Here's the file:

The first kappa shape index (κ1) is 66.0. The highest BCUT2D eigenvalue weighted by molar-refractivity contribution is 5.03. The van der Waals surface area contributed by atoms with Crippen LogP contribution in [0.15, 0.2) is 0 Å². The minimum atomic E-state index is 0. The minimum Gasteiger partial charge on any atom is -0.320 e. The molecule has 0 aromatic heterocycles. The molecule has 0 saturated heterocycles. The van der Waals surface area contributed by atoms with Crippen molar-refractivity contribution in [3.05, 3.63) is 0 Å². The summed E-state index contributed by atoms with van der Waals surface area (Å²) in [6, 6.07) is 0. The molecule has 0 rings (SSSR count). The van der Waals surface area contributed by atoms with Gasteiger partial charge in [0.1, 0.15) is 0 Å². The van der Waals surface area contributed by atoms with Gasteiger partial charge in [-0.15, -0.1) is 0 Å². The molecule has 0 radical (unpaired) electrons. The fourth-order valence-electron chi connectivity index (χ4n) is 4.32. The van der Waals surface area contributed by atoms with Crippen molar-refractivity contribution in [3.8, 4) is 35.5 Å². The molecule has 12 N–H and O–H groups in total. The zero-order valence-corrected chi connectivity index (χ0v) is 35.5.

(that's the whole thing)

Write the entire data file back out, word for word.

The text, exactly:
The first kappa shape index (κ1) is 66.0. The highest BCUT2D eigenvalue weighted by molar-refractivity contribution is 5.03. The van der Waals surface area contributed by atoms with Crippen LogP contribution in [0.15, 0.2) is 0 Å². The minimum atomic E-state index is 0. The minimum Gasteiger partial charge on any atom is -0.320 e. The molecule has 0 aromatic heterocycles. The molecule has 0 saturated heterocycles. The van der Waals surface area contributed by atoms with Crippen molar-refractivity contribution in [3.05, 3.63) is 0 Å². The summed E-state index contributed by atoms with van der Waals surface area (Å²) in [6, 6.07) is 0. The molecule has 0 rings (SSSR count). The van der Waals surface area contributed by atoms with Gasteiger partial charge in [0.1, 0.15) is 0 Å². The van der Waals surface area contributed by atoms with Gasteiger partial charge in [-0.15, -0.1) is 0 Å². The molecule has 0 radical (unpaired) electrons. The fourth-order valence-electron chi connectivity index (χ4n) is 4.32. The van der Waals surface area contributed by atoms with Crippen molar-refractivity contribution in [3.8, 4) is 35.5 Å². The molecule has 12 N–H and O–H groups in total. The zero-order valence-corrected chi connectivity index (χ0v) is 35.5.